Description
BACKGROUND OF THE INVENTION

This invention relates to a power source for an electric discharge machining, and more particularly to an electric discharge machining power source for performing a semi-mirror-finish machining operation with a surface roughness of 1 μm Rmax or less.

In a high frequency electric discharge machining method, the average machining voltage is zero (0), and therefore there is no occurrence of chipping due to electrolytic action. Furthermore, the polarity is altered every half cycle of electric discharge thereby resulting in the change of the discharge point every electric discharge. Hence, the surface machined by the method is excellent in quality; that is, the high frequency electric discharge machining method is excellent in machining performance.

FIG. 1 is a circuit diagram showing a conventional power source for an electric discharge machining apparatus disclosed in Published Unexamined Japanese Patent Application (OPI) No. 260915/1986. In FIG. 1, reference numeral 1 designates a DC source; 2, a current limiting resistor; 6, a gap between an electrode and a workpiece facing each other; 3, a stray capacitance existing in a current supplying line and the gap 6; and 4, a stray inductance existing in the current supply line and the gap 6; 7, a switching element; 8, a drive circuit for driving the switching element 7; and 9 and 10, a coupling capacitor and a coupling coil, respectively, the coupling capacitor 9 and the coupling coil 10 forming a series circuit which is connected between the switching element 7 and the gap 6.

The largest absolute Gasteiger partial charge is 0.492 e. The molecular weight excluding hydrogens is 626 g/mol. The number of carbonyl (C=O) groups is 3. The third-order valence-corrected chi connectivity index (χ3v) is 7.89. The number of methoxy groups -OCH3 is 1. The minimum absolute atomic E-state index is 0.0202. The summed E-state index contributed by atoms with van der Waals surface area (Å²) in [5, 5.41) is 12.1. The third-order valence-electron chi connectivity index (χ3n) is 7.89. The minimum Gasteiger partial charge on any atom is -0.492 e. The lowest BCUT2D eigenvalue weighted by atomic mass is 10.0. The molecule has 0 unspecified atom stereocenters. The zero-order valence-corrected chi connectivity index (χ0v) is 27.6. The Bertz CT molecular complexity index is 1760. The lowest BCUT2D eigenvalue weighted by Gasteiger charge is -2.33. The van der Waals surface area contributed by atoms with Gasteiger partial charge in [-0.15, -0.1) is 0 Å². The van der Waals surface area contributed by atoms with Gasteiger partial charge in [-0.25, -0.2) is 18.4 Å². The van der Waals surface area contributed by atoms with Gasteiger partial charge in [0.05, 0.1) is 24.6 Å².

FIGS. 2 and 3 are equivalent circuits of the electric discharge machining power source shown in FIG. 1 for a description of the operation of the circuit.

Now, the operation of the electric discharge machining power source thus constructed will be described. In the case where the inductance of the coupling coil 10 is sufficiently larger than the stray inductance 4, when the switching element 7 is turned off, the circuit is regarded as a series circuit consisting of R1, C1, L1, C2 and the DC source as shown in FIG. 2, as a result of which C1 and C2 are charged by a current as indicated by an arrow in FIG. 2. When, under this condition, the switching element 7 is turned on, the circuit is changed into a series circuit consisting of C2, L1 and C1 as shown in FIG. 3, so that C1 and C2 are discharged as indicated by an arrow in FIG. 3. The switching element 7 is turned on and off by the drive circuit 8 at several mega-hertz (MHz), so that a high frequency voltage is developed across the gap 6, to perform an electric discharge machining operation.

In general, ##EQU1## where L is the stray inductance, C is a stray capacitance, Ep is a current peak, Tp is a current pulse width, Eo is a gap voltage, and Ea is an arc voltage. Therefore, it is well known in the art that the discharge energy is decreased as L and C decrease.

The stray capacitance 3 is the sum of the above-described capacitance existing in the current supplying line and the capacitance of the gap 6 (between the electrode and the workpiece). A machined surface excellent in quality, 1 μm Rmax or less in surface roughness, can be obtained by setting the stray capacitance 3 to 1000 pF or less.

The conventional electric discharge machining power source is constructed as described above. Therefore, it is indispensable to decrease the stray capacitance 3 in order to obtain a machined surface excellent in quality. However, in practice it is considerably difficult to reduce the stray capacitance to less than 500 pF. And accordingly, it is impossible to obtain a machined surface which is 0.5 μm Rmax or less in surface roughness.

When, in an electric discharge machining operation, the machining gap and the machining area are changed, or when the conditions of electric discharge are changed, then the impedance of the interelectrode gap 6 is greatly changed. This results in great change in the output. Consequently, the conventional device is disadvantageous in that the electric discharge machining operation is considerably unstable, and is low in reproducibility.

SUMMARY OF THE INVENTION